Until then, Gear said there are solutions that could be implemented by state and federal government.

“Federal agencies such as the USDA and the DOE must first categorize the biomass industry as a nonrenewable energy source and stop the tax breaks, incentives and promotions of this industry as a climate solution,” she said. “State agencies need to update their standards to ensure that companies like Enviva are using the most advanced air pollution controls to keep emissions to a minimum. We need federal and state conservation legislation that truly protect our trees through pro-forestation. We need federal legislation protecting environmental justice communities like Epes, from being assaulted by the biomass industry and other polluting industries.”

However, Gear said there are solutions Enviva can also implement at its current and upcoming plants.

“They need to stop locating themselves in communities of color and environmental justice communities, who already suffer,” she said. “Number two, using the best technology to reduce their emissions and actually sharing that information and oversight with the community. Using the best fugitive dust control plans and knowing that if you can’t keep your emissions down, you need to lower your operations. But there is no safe amount of acrolein or formaldehyde that could put into a community.”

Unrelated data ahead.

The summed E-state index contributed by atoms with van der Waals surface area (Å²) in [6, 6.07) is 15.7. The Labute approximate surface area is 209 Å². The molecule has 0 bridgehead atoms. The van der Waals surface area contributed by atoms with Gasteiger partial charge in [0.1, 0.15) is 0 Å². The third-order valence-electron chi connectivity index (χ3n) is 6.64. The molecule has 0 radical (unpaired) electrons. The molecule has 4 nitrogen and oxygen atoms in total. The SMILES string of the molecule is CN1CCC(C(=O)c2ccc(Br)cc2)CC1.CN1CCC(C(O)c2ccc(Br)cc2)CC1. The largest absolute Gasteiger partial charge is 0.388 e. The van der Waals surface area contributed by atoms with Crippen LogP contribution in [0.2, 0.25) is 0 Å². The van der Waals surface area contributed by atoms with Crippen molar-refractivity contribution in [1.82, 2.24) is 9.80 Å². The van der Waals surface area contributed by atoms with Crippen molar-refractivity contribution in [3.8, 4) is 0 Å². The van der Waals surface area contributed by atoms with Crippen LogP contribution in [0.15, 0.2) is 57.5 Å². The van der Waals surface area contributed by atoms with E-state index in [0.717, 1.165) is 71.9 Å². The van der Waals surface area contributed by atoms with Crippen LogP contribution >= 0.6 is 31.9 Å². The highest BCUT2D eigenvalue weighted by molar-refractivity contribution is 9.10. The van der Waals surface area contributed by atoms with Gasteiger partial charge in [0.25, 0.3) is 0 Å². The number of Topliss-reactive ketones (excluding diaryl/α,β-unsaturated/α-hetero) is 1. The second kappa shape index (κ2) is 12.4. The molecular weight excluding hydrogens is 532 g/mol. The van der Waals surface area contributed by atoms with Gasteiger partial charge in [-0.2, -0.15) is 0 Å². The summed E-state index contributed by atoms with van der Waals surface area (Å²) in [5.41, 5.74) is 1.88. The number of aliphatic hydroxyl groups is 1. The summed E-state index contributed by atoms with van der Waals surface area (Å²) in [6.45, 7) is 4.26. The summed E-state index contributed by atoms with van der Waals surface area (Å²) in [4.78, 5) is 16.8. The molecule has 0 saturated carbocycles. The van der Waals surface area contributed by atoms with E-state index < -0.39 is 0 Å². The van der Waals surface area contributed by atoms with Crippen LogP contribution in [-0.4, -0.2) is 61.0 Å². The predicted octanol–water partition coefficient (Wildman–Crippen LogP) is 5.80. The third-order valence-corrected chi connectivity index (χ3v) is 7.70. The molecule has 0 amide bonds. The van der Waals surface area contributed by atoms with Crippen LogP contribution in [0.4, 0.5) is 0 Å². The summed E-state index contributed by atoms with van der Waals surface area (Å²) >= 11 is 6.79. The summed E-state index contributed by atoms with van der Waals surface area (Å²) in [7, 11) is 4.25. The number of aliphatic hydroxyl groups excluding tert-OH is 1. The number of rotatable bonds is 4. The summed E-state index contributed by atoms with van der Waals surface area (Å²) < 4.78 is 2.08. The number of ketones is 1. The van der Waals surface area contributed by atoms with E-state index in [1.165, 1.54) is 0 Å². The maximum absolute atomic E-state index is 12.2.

Dogwood Alliance lists several solutions it would like Enviva to implement at each of its plants, including:

  • Putting in place best practices for trucks entering and exiting operational sites to reduce noise, traffic and fugitive dust 
  • Stopping nighttime operations between the hours of 10 p.m. and 7 a.m. as well as sourcing from bottomland hardwood forests or river swamps 
  • Establishing a Good Neighbor Fund to include air purifiers and monitors for local communities, pressure washing houses and cars for dust, new health centers near sourcing locations, clean water infrastructure for surrounding communities 
  • Ceasing all government grants and subsidies for its products 
  • Ceasing all production expansion 

Enviva officials reported that the Epes facility will be in service by mid-2024 and fully ramped within two years.

Joshua LeBerte is a news intern for Alabama Public Radio.